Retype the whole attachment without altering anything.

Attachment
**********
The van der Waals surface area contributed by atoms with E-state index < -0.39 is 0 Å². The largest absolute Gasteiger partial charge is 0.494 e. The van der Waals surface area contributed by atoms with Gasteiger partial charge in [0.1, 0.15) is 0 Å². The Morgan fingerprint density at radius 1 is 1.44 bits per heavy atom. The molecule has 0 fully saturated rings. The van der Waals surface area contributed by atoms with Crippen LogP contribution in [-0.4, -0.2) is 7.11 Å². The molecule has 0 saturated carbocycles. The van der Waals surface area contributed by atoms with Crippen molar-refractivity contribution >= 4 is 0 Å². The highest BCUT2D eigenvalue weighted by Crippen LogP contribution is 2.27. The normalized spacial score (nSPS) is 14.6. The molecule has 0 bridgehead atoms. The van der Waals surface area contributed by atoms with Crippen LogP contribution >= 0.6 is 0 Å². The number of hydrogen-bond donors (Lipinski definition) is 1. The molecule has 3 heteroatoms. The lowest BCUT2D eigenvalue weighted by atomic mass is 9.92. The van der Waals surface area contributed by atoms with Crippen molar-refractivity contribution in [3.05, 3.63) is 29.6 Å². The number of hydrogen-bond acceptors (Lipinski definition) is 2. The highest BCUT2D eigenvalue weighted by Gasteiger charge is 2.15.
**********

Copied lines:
The van der Waals surface area contributed by atoms with E-state index < -0.39 is 0 Å². The largest absolute Gasteiger partial charge is 0.494 e. The van der Waals surface area contributed by atoms with Gasteiger partial charge in [0.1, 0.15) is 0 Å². The Morgan fingerprint density at radius 1 is 1.44 bits per heavy atom. The molecule has 0 fully saturated rings. The van der Waals surface area contributed by atoms with Crippen LogP contribution in [-0.4, -0.2) is 7.11 Å². The molecule has 0 saturated carbocycles. The van der Waals surface area contributed by atoms with Crippen molar-refractivity contribution >= 4 is 0 Å². The highest BCUT2D eigenvalue weighted by Crippen LogP contribution is 2.27. The normalized spacial score (nSPS) is 14.6. The molecule has 0 bridgehead atoms. The van der Waals surface area contributed by atoms with Crippen LogP contribution >= 0.6 is 0 Å². The number of hydrogen-bond donors (Lipinski definition) is 1. The molecule has 3 heteroatoms. The lowest BCUT2D eigenvalue weighted by atomic mass is 9.92. The van der Waals surface area contributed by atoms with Crippen molar-refractivity contribution in [3.05, 3.63) is 29.6 Å². The number of hydrogen-bond acceptors (Lipinski definition) is 2. The highest BCUT2D eigenvalue weighted by Gasteiger charge is 2.15.